Tuesday, 28 September 2010
Spaghetti alla Bottarga
Sardinia’s opal tinted waters that lap against the island’s crinkly coast are awash with bronzed Italian bodies and most excitingly, are wriggling with grey mullet. The history of Sardinia, the Mediterranean and these wriggling mullet is so intertwined that you could write a compelling anthropological thesis about their relationship that would reveal the island’s true character.
Sardinia’s location makes the island a sponge for outside influences. Over the centuries Sardinia has been invaded by the Vandals, the Byzantines, the Ostrogoths and the maritime republics of Genoa and Pisa as well as being inundated by Arab raids. It’s this influx of external influences that makes Sardinia’s food culture so interesting. A quick look at the culinary palimpsest shows what a strong influence Arab culture has had on Sardinia with the legacy of fregola and most interestingly, bottarga.
Bottarga (AKA Sardinian Caviar) is the preserved roe sac from grey mullet and tastes deeply savoury, super salty and very grown up. Just imagine a firmer, nuttier version of an anchovy. It is made by salting a mullet roe sac and then pressing it between two pieces of wood and air-drying it. When cured it is then covered in a layer of beeswax and sold for an extortionate price in flash delis all over the world. It gets its name from the Arabic batarekh and is found in various guises across the Middle East.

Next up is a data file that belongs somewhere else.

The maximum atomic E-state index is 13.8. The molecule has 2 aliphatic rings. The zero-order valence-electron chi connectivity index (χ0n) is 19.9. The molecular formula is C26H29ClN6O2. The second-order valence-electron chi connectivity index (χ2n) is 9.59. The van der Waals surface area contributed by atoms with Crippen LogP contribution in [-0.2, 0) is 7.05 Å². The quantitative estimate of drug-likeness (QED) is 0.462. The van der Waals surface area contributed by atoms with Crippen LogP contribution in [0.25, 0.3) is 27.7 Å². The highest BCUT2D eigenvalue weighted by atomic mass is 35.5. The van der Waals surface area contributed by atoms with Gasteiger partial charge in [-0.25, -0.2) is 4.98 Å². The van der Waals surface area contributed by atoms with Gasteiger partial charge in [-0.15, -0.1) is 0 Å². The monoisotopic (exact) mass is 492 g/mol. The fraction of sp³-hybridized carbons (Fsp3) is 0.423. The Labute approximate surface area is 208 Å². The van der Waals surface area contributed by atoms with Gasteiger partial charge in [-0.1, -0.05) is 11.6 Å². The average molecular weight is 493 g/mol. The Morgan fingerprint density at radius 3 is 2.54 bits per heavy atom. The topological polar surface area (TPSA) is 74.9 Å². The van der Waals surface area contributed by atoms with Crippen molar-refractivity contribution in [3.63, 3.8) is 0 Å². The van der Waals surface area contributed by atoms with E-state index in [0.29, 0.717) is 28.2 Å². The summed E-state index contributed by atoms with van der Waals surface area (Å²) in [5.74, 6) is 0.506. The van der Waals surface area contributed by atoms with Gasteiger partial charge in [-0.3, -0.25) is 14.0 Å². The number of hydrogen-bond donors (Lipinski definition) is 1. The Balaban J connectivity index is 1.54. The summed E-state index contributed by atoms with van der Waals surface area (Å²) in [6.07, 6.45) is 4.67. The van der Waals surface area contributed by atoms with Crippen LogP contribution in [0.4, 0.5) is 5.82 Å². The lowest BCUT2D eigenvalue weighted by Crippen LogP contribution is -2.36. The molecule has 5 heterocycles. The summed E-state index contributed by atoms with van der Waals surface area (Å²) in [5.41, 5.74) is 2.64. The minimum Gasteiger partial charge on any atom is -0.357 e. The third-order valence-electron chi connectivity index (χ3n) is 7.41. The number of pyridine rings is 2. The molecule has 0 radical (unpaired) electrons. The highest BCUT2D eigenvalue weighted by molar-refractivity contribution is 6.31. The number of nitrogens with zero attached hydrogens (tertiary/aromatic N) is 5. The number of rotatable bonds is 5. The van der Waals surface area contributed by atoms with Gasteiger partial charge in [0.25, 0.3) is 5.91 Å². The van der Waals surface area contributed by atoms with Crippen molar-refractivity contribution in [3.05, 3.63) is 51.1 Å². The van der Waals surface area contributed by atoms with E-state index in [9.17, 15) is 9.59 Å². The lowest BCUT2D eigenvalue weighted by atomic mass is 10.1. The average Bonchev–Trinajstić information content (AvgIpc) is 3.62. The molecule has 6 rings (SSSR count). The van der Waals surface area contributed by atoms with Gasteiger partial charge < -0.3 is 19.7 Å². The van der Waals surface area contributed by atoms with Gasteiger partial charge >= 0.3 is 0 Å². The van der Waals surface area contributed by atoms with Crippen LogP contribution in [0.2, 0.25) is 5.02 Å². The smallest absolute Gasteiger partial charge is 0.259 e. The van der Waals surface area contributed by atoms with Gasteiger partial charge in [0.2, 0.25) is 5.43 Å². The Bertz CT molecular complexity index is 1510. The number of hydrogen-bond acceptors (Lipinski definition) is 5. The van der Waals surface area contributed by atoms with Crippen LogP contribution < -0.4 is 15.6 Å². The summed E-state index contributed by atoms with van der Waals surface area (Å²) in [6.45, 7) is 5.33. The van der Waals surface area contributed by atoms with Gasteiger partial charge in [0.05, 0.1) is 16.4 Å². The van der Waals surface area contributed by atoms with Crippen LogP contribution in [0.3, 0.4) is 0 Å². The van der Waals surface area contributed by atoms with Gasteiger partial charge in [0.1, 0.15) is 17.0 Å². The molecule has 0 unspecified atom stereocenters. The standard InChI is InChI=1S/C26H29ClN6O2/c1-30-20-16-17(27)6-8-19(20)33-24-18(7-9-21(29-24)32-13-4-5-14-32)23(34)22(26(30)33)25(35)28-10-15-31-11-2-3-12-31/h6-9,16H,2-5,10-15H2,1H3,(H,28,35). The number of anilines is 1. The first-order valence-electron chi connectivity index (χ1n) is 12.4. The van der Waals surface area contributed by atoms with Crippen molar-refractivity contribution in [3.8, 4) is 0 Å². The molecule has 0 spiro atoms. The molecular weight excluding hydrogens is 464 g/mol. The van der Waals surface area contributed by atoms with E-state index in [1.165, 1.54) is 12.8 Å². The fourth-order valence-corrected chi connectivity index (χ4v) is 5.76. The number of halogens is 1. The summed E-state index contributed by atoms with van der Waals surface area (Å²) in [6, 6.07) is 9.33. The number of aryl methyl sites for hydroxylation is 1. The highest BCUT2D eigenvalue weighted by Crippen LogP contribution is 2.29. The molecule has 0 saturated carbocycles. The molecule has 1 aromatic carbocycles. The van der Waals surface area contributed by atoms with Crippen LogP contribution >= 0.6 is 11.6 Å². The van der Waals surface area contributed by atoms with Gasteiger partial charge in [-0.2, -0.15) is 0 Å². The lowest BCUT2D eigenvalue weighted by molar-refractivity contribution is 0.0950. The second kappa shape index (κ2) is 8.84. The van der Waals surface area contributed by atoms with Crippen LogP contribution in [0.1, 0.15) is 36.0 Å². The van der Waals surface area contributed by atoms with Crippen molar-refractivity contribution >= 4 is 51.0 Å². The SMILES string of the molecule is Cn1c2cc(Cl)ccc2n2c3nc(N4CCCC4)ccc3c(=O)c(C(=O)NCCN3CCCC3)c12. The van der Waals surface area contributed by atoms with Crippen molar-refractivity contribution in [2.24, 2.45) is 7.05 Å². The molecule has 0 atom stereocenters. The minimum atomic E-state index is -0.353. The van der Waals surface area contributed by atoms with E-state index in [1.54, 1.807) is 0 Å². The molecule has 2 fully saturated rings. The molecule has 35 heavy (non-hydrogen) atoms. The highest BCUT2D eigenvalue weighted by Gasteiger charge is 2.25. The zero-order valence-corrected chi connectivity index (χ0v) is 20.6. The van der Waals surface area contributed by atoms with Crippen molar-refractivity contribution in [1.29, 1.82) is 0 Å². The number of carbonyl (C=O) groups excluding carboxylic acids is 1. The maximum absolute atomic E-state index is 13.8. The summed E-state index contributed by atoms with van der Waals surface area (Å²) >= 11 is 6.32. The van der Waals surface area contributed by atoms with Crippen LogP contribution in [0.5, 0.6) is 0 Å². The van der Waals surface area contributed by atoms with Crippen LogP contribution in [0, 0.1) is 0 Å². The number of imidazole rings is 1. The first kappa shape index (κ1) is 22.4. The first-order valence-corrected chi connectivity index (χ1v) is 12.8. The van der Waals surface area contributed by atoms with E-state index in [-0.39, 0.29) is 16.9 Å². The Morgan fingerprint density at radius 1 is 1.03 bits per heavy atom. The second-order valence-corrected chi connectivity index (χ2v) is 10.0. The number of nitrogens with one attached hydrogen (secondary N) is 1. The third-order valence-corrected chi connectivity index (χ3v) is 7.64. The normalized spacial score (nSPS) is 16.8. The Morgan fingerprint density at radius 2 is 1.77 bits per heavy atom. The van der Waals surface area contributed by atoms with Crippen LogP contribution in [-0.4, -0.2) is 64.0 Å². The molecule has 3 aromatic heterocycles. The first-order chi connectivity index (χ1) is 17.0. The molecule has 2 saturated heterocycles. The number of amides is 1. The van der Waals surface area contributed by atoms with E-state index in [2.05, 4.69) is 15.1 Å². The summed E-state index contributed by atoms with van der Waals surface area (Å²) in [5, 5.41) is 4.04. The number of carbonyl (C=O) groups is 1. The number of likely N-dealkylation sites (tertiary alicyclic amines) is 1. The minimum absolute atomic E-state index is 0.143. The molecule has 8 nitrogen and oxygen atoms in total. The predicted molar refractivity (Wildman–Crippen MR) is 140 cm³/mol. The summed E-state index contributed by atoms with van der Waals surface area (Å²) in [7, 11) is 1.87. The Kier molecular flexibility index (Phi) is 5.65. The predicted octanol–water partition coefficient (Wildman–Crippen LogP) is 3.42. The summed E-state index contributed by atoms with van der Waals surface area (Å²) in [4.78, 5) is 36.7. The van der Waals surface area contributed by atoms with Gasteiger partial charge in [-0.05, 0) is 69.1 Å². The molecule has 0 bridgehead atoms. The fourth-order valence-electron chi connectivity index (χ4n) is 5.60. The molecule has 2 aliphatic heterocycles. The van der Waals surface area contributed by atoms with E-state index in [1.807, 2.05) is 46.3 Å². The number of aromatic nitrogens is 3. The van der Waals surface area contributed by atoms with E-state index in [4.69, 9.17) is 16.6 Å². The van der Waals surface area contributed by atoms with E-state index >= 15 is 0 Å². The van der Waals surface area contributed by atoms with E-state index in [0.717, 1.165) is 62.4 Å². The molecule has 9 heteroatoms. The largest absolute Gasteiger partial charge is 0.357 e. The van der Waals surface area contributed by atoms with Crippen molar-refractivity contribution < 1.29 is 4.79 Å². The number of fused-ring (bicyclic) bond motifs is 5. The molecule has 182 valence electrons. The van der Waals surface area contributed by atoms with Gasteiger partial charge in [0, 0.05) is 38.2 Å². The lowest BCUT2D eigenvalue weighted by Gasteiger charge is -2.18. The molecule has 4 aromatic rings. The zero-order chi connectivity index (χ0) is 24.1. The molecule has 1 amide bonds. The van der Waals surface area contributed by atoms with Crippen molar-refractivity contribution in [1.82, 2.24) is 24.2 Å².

Like all seafood and Italian food it is at its best at its most simple. Just grate it onto a bowl of pasta that’s been doused in garlic infused-olive-oil and lemon zest and shower it in parsley and you will be eating the very essence of Sardinia.
We had a go at cooking an improvised version of spaghetti alla bottarga in our outdoor kitchen at Casa Teulada whilst we were in Sardinia and loved it so much that I made it my mission to recreate it properly back in my kitchen in Sweden. With a recipe from Mario Batali as a guide I put my waxy block of fishy gold to good use.
Top quality spaghetti
2 cloves of garlic
Salt and pepper
Boil the pasta in salted water.
Meanwhile gently heat an indecent glug of olive oil in a cast iron pan and add the thinly sliced garlic and chilli flakes. You just want the garlic to warm through and lose its raw edge which will take no more than a few minutes. If you've got some bottarga powder as well as the roe, sprinkle some into the oil for a deeper flavour.
Then when the pasta is cooked use a claw and add the pasta to the garlicky oil. Flick in some of the magical pasta water and toss. Then serve in a bowl and sprinkle with finely chopped parsley, lemon zest and then triumphantly grate over a generous amount of bottarga. Make haste and serve pronto.
Washed down with an icy bottle of Vermentino, each forkful transports you back to the warm, breezy shores of Sardinia.
This post has been entered into the Grantourismo HomeAway Holiday-Rentals travel blogging competition which you can read about here and on www.homeaway.co.uk
For more information about bottarga and Sardinia have a look at these sites:
Gastroanthropology on bottarga
Granturismo themselves on the delicacies of Sardinia and even more bizarrely their account of staying in our apartment!
Practically Edible on Bottarga
One Bite on Bottarga